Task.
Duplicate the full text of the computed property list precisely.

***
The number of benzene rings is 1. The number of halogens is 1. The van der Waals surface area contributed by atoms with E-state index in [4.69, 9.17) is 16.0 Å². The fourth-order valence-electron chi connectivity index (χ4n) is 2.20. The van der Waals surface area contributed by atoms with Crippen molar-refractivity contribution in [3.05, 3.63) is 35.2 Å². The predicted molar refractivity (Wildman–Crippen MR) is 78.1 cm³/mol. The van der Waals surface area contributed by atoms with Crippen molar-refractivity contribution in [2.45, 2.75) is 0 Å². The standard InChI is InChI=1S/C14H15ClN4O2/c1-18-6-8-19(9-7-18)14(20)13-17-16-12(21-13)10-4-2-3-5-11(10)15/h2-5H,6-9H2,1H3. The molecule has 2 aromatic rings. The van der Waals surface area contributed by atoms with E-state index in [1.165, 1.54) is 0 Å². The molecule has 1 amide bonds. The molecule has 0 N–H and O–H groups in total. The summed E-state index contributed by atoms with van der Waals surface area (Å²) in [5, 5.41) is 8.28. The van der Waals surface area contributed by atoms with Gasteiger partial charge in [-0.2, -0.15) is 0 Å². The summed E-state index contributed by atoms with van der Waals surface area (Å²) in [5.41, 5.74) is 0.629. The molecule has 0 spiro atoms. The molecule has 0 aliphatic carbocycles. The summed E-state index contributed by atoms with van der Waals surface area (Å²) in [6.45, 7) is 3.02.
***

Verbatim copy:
The number of benzene rings is 1. The number of halogens is 1. The van der Waals surface area contributed by atoms with E-state index in [4.69, 9.17) is 16.0 Å². The fourth-order valence-electron chi connectivity index (χ4n) is 2.20. The van der Waals surface area contributed by atoms with Crippen molar-refractivity contribution in [3.05, 3.63) is 35.2 Å². The predicted molar refractivity (Wildman–Crippen MR) is 78.1 cm³/mol. The van der Waals surface area contributed by atoms with Crippen molar-refractivity contribution in [2.45, 2.75) is 0 Å². The standard InChI is InChI=1S/C14H15ClN4O2/c1-18-6-8-19(9-7-18)14(20)13-17-16-12(21-13)10-4-2-3-5-11(10)15/h2-5H,6-9H2,1H3. The molecule has 2 aromatic rings. The van der Waals surface area contributed by atoms with E-state index in [1.165, 1.54) is 0 Å². The molecule has 1 amide bonds. The molecule has 0 N–H and O–H groups in total. The summed E-state index contributed by atoms with van der Waals surface area (Å²) in [5, 5.41) is 8.28. The van der Waals surface area contributed by atoms with Gasteiger partial charge in [-0.2, -0.15) is 0 Å². The summed E-state index contributed by atoms with van der Waals surface area (Å²) in [5.41, 5.74) is 0.629. The molecule has 0 spiro atoms. The molecule has 0 aliphatic carbocycles. The summed E-state index contributed by atoms with van der Waals surface area (Å²) in [6.45, 7) is 3.02.